That indispensible, irreplaceable person

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1436932667489Today I’m saying farewell to my PA.

Loyal, efficient, intelligent, discreet – she is everything I’ve ever wanted from a personal assistant.  And today she’s finishing working with me, and starting a new chapter of service. I’m thrilled for her, even as I count the cost for me.

As the team said our goodbyes to her over lunch yesterday, we all thought the same thing – how on earth are we going to replace her?  Because the reality is that she has been a key part of all our lives, and made us work well, both individually and together.

And the eyes all look to me with the unasked question, so what do we do now?

Well, of course, we are recruiting – we’ve advertised, we’ll shortlist, interview and – if the right person is there – appoint.  Otherwise we advertise again.

But here’s the thing – and this is true whether you’re dealing with staff or volunteers, a committee, a task group or a ministry area – if a team is properly functioning as a team, when you change one member, you change the whole team.

If a team is properly functioning as a team, when you change one member, you change the whole team.

If we are functioning in some way as a body, then we are inter-dependent, each bringing our gifts and abilities, quirks and weaknesses.  And we get used to each other, and the way work with and around each other.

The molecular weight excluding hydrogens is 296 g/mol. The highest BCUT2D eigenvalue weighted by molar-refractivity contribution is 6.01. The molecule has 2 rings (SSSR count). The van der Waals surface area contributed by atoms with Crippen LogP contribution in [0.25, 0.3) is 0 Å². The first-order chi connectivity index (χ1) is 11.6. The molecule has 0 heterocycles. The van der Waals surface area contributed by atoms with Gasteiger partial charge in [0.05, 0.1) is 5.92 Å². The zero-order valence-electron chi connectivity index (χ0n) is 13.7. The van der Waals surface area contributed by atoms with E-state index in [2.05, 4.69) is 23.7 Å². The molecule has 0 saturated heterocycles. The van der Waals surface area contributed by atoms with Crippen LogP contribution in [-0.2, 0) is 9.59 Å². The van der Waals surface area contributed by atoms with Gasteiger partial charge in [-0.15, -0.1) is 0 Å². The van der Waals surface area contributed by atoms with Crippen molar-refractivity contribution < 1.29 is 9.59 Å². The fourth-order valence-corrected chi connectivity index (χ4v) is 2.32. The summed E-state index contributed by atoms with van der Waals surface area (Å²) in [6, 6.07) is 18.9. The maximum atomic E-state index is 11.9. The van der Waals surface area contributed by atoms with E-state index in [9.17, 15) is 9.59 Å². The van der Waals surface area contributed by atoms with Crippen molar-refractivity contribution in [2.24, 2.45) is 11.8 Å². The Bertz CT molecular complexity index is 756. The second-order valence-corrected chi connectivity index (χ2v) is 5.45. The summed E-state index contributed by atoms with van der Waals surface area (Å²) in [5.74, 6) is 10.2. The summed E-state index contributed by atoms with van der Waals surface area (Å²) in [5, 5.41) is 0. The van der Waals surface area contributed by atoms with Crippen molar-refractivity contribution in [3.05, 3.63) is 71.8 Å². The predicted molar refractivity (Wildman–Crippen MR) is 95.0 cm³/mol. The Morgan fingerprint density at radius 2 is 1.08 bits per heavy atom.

When you change one member of that team, you have to realise that we are not independent and interchangeable Lego bricks.  I mean, if we were a supermarket then one cashier is as good as another, and shelf stackers aren’t noted for their unique flair and style.

But elders, small groups, subgroups and staff aren’t like supermarket staff. We have our roles because of our uniqueness.

No wonder there was nervousness as the team looked around the room, and then at me.

So as we say farewell to my brilliant PA we need to remember three truths:

Everyone is irreplaceable.  We simply cannot find a clone, and nor should we.

But no-one is indispensable.  God has a plan for her replacement, and it’s a plan that means both my old PA, my new PA, and everyone else involved will be blessed in the process.  That’s a key principle for Christian ministry: if God has good works stored up for us to do, that means that any change of roles should produce more of the good works he has ready, not less. We can afford to embrace the change.

So if it effects the team, involve the team.  I won’t shortlist or interview on my own – in fact, our practice is to involve as many on the effected team as possible, so that we all have a stake in filtering out the wrong-uns, and cheering in the one we want.  I mean, the person will be my PA, so I get to decide and appoint, but I have to consider the knock-on for the rest of the team.

If you want to think more about how to interview, I’ve blogged about it here.

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